Bridesmaids shouldn’t have had to inspire a feminist e-mail campaign. It shouldn’t have been an activist choice to go see a silly movie featuring an over-exposed SNL comedian. And it shouldn’t have mattered so much that the movie performed well at the box office. But because Hollywood remainds deeply sexist in myriad ways (see this piece from Roseanne Barr for confirmation), all those things were true.
And Bridesmaids itself, a work of film whose centerpiece comedic moment, suggested by Hollywood bromance king Judd Apatow, is an infamous scene involving graphic food poisoning at a bridal salon–shouldn’t have been a revelation. It shouldn’t have made me, and many of the women I’ve spoken with, feel such a strange sensation as we watched, such an intense feeling of gratitude for the writers and director.
But all these things were true, too. For the first time since I watched Juno (and that movie’s problematic treatment of abortion ruined the experience in some ways for me) I had the feeling that the screenwriters of a mainstream comedy were talking to me, “woman to woman.” And I detest Judd Apatow’s films and often find Kristen Wiig’s SNL acting irritating. This movie was not, as advertised, “The Hangover” with boobs. It was instead a laugh-fest with a heart, and even as it exaggerated everything for comic effect, its characters were believable.
I certainly do not believe that men and women are intrinsically different, nor do I think that there exists some sort of a universal experience of womanhood that we can all relate to at the snap of our fingers.
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No, rather I think that women, as they’re projected onscreen by a sexist industry, are not usualy real people. So when they do seem real, many of us will see ourselves in them (newsflash: this is the experience that white men have when they watch most movies). We’re so used to watching seductresses or shrews, adorable heroines who are “met-cute” by the right guy at the wrong time, sassy best friends or any of a host of stereotypes that we’re bowled over by a central female character who has an arc, and who has baggage, and who has an off-color sense of humor. This, in part, explains the wildly positive reaction to Bridesmaids.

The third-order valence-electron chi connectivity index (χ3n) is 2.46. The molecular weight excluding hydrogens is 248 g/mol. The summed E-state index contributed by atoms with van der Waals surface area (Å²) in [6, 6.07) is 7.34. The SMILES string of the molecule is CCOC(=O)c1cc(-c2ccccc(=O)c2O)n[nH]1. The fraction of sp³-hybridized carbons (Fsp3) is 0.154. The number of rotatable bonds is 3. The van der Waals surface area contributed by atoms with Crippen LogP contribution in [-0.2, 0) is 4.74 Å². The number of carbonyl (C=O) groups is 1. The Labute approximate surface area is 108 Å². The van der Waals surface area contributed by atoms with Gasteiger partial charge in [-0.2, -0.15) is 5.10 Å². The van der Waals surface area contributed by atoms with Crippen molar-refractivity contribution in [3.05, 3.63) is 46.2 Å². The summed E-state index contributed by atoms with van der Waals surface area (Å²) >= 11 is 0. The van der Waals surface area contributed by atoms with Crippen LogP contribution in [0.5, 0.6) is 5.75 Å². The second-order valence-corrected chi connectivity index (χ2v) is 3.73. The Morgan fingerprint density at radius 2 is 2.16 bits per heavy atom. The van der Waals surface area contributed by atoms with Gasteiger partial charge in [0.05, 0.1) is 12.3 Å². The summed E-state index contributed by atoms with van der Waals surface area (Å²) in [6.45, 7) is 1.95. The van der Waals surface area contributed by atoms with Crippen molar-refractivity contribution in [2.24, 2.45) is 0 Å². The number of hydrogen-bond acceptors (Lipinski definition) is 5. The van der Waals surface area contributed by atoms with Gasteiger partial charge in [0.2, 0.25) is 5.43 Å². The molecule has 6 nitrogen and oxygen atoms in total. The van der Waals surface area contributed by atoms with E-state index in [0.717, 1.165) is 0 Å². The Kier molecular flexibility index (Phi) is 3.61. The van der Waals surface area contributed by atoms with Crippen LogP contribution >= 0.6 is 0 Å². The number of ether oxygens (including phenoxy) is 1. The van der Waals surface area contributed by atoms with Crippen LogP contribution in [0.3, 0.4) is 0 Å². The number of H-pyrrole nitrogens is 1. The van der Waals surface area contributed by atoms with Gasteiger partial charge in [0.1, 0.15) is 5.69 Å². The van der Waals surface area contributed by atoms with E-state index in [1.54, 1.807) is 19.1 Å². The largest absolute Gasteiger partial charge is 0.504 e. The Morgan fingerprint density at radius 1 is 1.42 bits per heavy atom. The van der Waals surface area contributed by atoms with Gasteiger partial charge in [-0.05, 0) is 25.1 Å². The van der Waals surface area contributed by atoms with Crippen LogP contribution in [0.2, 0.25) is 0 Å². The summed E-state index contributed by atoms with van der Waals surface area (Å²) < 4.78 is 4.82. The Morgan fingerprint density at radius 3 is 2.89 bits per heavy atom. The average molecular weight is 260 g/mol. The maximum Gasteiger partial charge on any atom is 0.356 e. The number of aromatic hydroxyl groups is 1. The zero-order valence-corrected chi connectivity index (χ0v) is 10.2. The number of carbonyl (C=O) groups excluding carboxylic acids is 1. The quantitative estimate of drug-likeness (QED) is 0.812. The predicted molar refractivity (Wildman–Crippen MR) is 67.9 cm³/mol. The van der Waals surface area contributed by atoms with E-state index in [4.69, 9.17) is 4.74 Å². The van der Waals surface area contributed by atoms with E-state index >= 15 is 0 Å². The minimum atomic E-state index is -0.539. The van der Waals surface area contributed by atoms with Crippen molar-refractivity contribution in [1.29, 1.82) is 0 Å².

And surprise! By ignoring cliches, the movie actually works better–you don’t have to be well-versed in feminist theory to be dying for more than the same-old from Hollywood.
“Chick-flicks” or “rom-coms,” are usually overpopulated by women who move about in airy houses or apartments with floor-to-ceiling windows, impeccably dressed with smooth faces, save dimples, and whose “humanizing trait” is almost always frenetic perfectionism with a dash of clumsiness thrown in for good measure. As Tad Friend’s widely-circulated piece in the New Yorker on women in comedy notes (and a video from Nerve.com documents), this clumsiness is actually a “rule:”
“‘To make a woman adorable,’ one female successful screenwriter says, ‘you have to defeat her at the beginning… It’s as simple as making the girl cry, fifteen minutes into the movie.’ Relatability is based on vulnerability, which creates likeability. With male characters, smoking pot, getting drunk, and lying around watching porn is likeable; with females, the same conduct is hateful. So funny women must not only be gorgeous; they must fall down and then sob, knowing it’s all their fault.”
And by gesturing at relatability with the shortcut of clumsiness, producers fail to create characters who resemble us at all. Thus, your typical heroines do not possess flaws like deep-seated insecurity, big mouths, aggression of the passive or plain variety, laziness, or a regular employment of substance abuse beyond a cocktail or two.